Oh, David Foster Wallace, I Remember Now Why I Hate You

From Salon.com:

I like to teach freshman lit because ISB gets a lot of rural students who aren’t very well educated and don’t like to read. They’ve grown up thinking that literature means dry, irrelevant, unfun stuff, like cod liver oil. Getting to show them some more contemporary stuff — the one we always do the second week is a story called “A Real Doll,” by A.M. Homes, from “The Safety of Objects,” about a boy’s affair with a Barbie doll. It’s very smart, but on the surface, it’s very twisted and sick and riveting and real relevant to people who are 18 and five or six years ago were either playing with dolls or being sadistic to their sisters. To watch these kids realize that reading literary stuff is sometimes hard work, but it’s sometimes worth it and that reading literary stuff can give you things that you can’t get otherwise, to see them wake up to that is extremely cool.

1.  No one calls it ISB.  It’s not even in Bloomington.  It’s in Normal, which you know, seeing as how your dad was a fucking professor over at the U of I while you were growing up.  You grew up less than an hour away from the school you teach at and you don’t even know that it’s ISU?  Or State?

2.  Oh, thank you precious savior of rural kids.  We are all stupid hicks who hate books.

That being said, I’ve now hated the man more than a decade.   And, in retrospect, it still irks me that a man who’s supposedly so devoted to words can’t accurately represent, with words, where he was teaching.

And it hurts my pride that he thinks his students, of which I could have been one, had I but chosen the other end of University to make my home, are all ignorant hicks.

But maybe instilling a love of reading in folks who otherwise wouldn’t have it is not such a bad goal.  So, David Foster Wallace, I forgive you.  Let’s move on.

Not together.  You stay over there and I’ll stay over here, but you know, on in our separate ways. 

In Which I Respond to My Critics

Listen, do I think it’s "right" for the CBC to not include Cohen?  No.  But Cohen, by publicly hinting that he might join and giving what seems like an incredibly reasonable reason for wanting to join–he represents a majority black district–and getting shot down, raised every reasonable and nuanced point there is to raise.  Does the CBC exist to serve the needs of black Congress members or folks with large black constituencies?  Before now, the CBC had been letting those two goals remain conveniently conflated.  Now, they’ve had to articulate that the first priority of the CBC is aiding black members of Congress.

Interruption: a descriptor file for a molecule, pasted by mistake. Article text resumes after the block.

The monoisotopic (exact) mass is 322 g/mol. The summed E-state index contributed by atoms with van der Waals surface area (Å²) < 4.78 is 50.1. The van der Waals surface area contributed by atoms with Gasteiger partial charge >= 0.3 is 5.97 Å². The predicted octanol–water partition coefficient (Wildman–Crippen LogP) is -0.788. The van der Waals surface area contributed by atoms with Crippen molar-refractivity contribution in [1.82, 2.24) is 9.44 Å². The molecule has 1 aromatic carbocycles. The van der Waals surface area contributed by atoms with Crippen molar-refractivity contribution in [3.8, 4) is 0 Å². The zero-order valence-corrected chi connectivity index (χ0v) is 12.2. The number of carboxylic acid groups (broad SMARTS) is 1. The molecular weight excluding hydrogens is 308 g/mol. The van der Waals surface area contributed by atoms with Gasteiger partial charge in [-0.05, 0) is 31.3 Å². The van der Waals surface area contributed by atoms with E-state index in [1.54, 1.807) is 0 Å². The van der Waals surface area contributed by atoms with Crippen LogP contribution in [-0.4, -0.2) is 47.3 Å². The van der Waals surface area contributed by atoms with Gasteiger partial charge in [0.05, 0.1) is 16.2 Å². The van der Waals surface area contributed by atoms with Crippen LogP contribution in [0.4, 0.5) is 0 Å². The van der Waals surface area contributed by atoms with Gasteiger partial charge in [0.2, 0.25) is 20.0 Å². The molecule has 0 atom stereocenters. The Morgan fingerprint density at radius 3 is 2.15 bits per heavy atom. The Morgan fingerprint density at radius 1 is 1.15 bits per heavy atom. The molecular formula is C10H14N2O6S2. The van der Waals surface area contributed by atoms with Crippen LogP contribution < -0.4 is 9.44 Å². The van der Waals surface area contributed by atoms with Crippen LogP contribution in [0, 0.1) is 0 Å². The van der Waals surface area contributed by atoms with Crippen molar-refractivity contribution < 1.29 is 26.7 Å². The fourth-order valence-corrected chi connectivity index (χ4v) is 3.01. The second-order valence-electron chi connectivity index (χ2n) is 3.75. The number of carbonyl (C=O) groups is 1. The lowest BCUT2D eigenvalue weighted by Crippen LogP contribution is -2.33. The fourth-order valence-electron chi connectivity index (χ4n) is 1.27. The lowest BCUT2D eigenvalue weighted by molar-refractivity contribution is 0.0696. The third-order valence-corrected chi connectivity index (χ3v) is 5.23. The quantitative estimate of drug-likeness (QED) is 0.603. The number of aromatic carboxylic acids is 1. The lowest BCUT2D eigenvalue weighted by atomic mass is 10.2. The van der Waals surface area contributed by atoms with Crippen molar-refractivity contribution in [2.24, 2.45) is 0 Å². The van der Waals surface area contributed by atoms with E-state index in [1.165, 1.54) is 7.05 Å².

If there are voters who assumed that the first priority of the CBC was to band together to pool resources to best serve their black constituents, now they know that that’s not the case and they can do what they will with that information.

Cohen’s points are proven.  What’s the most important point he’s proven to his voters back home?  That they are not losing out on an important source of power by electing a white man (who can’t join the CBC) instead of a black man (who can) because the CBC is not about empowering their black constituencies, but about hording power for themselves.

Here are my problems with y’all’s "outrage."

1.  People are assholes.  Running around acting shocked because black people also act like assholes makes it seem like you hold black people to a higher standard of conduct than you do for the rest of us, like there’s something terribly wrong with black people acting like the rest of us.

2.  Yes, discrimination is wrong, but we still live in a country that, for the most part, has a system in place the benefits white people, men especially.  If a police officer pulls you over, you don’t immediately have to assume you’re going to jail.  Did either of your parents teach you the importance of never even attracting the attention of a cop?  How many times have you been told that, if you’re assaulted, you must immediately tell others and report it immediately to the police and immediately go to the hospital and immediately make yourself available to whoever has questions for you, because you have to get people to believe that something happened to you for you to even begin to get justice for it?  And if so, did you ever have any doubt that, if you showed them bruises and scratches, you’d be believed?  Have you ever reported an assault against you only to have the police open an investigation into you and your friends?

Yes, shitty things happen to white people.  And the farther down the social ladder you get, the shittier the shit you’re forced to eat is, but there’s not that same weight of the whole system against you all the time.  It’s just not.

And that’s the difference.  Black people can and do discriminate against white people (because black people are people and people are assholes) but black people cannot, for the most part, bring the whole weight of the system down on white people whereas, when a white person gets it in his head to be a fucker to a black person?  The threat of the weight of the whole system is there and that is very different.

It’s Better than Bad! It’s Good!

If I don’t keep an eye on her, Mrs. Wigglebottom exhibits alarming libertarian tendencies.

“Why can’t I run around naked if I want? My body; my choice.”

“Why are we stopping at this traffic light? Go, damn it, I want to get to the park and traffic laws are clearly for wussies.”

“Hey, you, other dog there on the side of the road. Yeah, you! If I had a gun, I might shoot you. What do you think of that?”

“You know, when the zombie apocalypse comes, we’re going to need a source of heat. Let’s bring this log home.”

As one might imagine, after trying to carry it in her mouth half a block, she decided that breaking it up into smaller pieces might make transporting it easier.